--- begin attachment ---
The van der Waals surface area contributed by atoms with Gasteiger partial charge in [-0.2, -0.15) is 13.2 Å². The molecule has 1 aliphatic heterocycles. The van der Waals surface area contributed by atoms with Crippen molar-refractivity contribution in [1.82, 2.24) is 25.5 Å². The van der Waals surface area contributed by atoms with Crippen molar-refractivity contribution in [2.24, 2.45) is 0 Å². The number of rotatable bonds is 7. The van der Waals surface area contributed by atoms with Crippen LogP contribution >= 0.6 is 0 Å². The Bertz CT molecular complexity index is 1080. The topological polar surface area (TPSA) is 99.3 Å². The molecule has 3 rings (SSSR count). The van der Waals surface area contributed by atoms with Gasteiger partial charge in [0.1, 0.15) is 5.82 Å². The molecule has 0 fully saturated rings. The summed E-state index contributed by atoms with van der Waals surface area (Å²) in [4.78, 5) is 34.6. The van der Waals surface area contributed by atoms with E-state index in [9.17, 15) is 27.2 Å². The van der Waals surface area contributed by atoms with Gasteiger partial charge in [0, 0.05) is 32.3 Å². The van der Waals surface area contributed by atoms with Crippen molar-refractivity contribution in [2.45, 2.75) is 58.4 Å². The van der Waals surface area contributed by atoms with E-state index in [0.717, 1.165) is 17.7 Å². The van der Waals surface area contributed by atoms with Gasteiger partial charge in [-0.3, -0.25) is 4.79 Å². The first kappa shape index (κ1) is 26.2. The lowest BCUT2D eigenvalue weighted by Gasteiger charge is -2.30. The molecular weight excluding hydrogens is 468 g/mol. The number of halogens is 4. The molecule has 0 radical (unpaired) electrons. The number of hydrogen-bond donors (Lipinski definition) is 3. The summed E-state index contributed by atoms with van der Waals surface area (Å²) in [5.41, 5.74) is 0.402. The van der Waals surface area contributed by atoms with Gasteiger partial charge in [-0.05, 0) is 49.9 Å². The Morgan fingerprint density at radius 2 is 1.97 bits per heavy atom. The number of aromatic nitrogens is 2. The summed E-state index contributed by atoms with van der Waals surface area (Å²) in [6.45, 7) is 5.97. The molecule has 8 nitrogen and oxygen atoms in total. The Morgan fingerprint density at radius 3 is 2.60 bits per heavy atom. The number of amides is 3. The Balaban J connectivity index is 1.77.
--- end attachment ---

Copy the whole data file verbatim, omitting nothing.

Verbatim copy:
The van der Waals surface area contributed by atoms with Gasteiger partial charge in [-0.2, -0.15) is 13.2 Å². The molecule has 1 aliphatic heterocycles. The van der Waals surface area contributed by atoms with Crippen molar-refractivity contribution in [1.82, 2.24) is 25.5 Å². The van der Waals surface area contributed by atoms with Crippen molar-refractivity contribution in [2.24, 2.45) is 0 Å². The number of rotatable bonds is 7. The van der Waals surface area contributed by atoms with Crippen LogP contribution >= 0.6 is 0 Å². The Bertz CT molecular complexity index is 1080. The topological polar surface area (TPSA) is 99.3 Å². The molecule has 3 rings (SSSR count). The van der Waals surface area contributed by atoms with Gasteiger partial charge in [0.1, 0.15) is 5.82 Å². The molecule has 0 fully saturated rings. The summed E-state index contributed by atoms with van der Waals surface area (Å²) in [4.78, 5) is 34.6. The van der Waals surface area contributed by atoms with E-state index in [9.17, 15) is 27.2 Å². The van der Waals surface area contributed by atoms with Gasteiger partial charge in [0, 0.05) is 32.3 Å². The van der Waals surface area contributed by atoms with Crippen molar-refractivity contribution in [2.45, 2.75) is 58.4 Å². The van der Waals surface area contributed by atoms with E-state index in [0.717, 1.165) is 17.7 Å². The van der Waals surface area contributed by atoms with Gasteiger partial charge in [-0.3, -0.25) is 4.79 Å². The first kappa shape index (κ1) is 26.2. The lowest BCUT2D eigenvalue weighted by Gasteiger charge is -2.30. The molecular weight excluding hydrogens is 468 g/mol. The number of halogens is 4. The molecule has 0 radical (unpaired) electrons. The number of hydrogen-bond donors (Lipinski definition) is 3. The summed E-state index contributed by atoms with van der Waals surface area (Å²) in [5.41, 5.74) is 0.402. The van der Waals surface area contributed by atoms with Gasteiger partial charge in [-0.05, 0) is 49.9 Å². The Morgan fingerprint density at radius 2 is 1.97 bits per heavy atom. The number of aromatic nitrogens is 2. The summed E-state index contributed by atoms with van der Waals surface area (Å²) in [6.45, 7) is 5.97. The molecule has 8 nitrogen and oxygen atoms in total. The Morgan fingerprint density at radius 3 is 2.60 bits per heavy atom. The number of amides is 3. The Balaban J connectivity index is 1.77.